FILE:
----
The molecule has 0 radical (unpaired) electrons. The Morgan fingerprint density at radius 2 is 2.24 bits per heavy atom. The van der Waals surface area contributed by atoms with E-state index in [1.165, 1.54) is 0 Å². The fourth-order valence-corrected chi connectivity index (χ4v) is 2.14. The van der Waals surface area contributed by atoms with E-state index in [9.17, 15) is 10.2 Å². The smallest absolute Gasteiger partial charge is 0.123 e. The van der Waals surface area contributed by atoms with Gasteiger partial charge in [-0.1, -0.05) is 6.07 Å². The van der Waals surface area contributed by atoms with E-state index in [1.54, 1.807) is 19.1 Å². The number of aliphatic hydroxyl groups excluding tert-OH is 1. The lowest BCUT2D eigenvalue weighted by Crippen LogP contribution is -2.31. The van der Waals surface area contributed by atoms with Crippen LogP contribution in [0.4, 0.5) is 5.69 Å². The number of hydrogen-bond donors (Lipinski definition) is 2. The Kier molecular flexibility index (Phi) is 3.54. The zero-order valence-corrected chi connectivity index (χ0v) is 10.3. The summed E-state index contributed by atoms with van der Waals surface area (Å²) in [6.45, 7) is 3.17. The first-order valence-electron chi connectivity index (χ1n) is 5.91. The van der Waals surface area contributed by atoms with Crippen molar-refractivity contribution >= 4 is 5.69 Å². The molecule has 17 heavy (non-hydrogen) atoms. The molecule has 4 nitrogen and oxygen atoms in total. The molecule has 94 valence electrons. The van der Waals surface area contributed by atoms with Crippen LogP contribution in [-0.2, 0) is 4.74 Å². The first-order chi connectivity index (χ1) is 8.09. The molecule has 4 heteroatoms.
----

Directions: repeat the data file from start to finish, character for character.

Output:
The molecule has 0 radical (unpaired) electrons. The Morgan fingerprint density at radius 2 is 2.24 bits per heavy atom. The van der Waals surface area contributed by atoms with E-state index in [1.165, 1.54) is 0 Å². The fourth-order valence-corrected chi connectivity index (χ4v) is 2.14. The van der Waals surface area contributed by atoms with E-state index in [9.17, 15) is 10.2 Å². The smallest absolute Gasteiger partial charge is 0.123 e. The van der Waals surface area contributed by atoms with Gasteiger partial charge in [-0.1, -0.05) is 6.07 Å². The van der Waals surface area contributed by atoms with E-state index in [1.54, 1.807) is 19.1 Å². The number of aliphatic hydroxyl groups excluding tert-OH is 1. The lowest BCUT2D eigenvalue weighted by Crippen LogP contribution is -2.31. The van der Waals surface area contributed by atoms with Crippen LogP contribution in [0.4, 0.5) is 5.69 Å². The number of hydrogen-bond donors (Lipinski definition) is 2. The Kier molecular flexibility index (Phi) is 3.54. The zero-order valence-corrected chi connectivity index (χ0v) is 10.3. The summed E-state index contributed by atoms with van der Waals surface area (Å²) in [6.45, 7) is 3.17. The first-order valence-electron chi connectivity index (χ1n) is 5.91. The van der Waals surface area contributed by atoms with Crippen molar-refractivity contribution >= 4 is 5.69 Å². The molecule has 17 heavy (non-hydrogen) atoms. The molecule has 4 nitrogen and oxygen atoms in total. The molecule has 94 valence electrons. The van der Waals surface area contributed by atoms with Crippen LogP contribution in [-0.2, 0) is 4.74 Å². The first-order chi connectivity index (χ1) is 8.09. The molecule has 4 heteroatoms.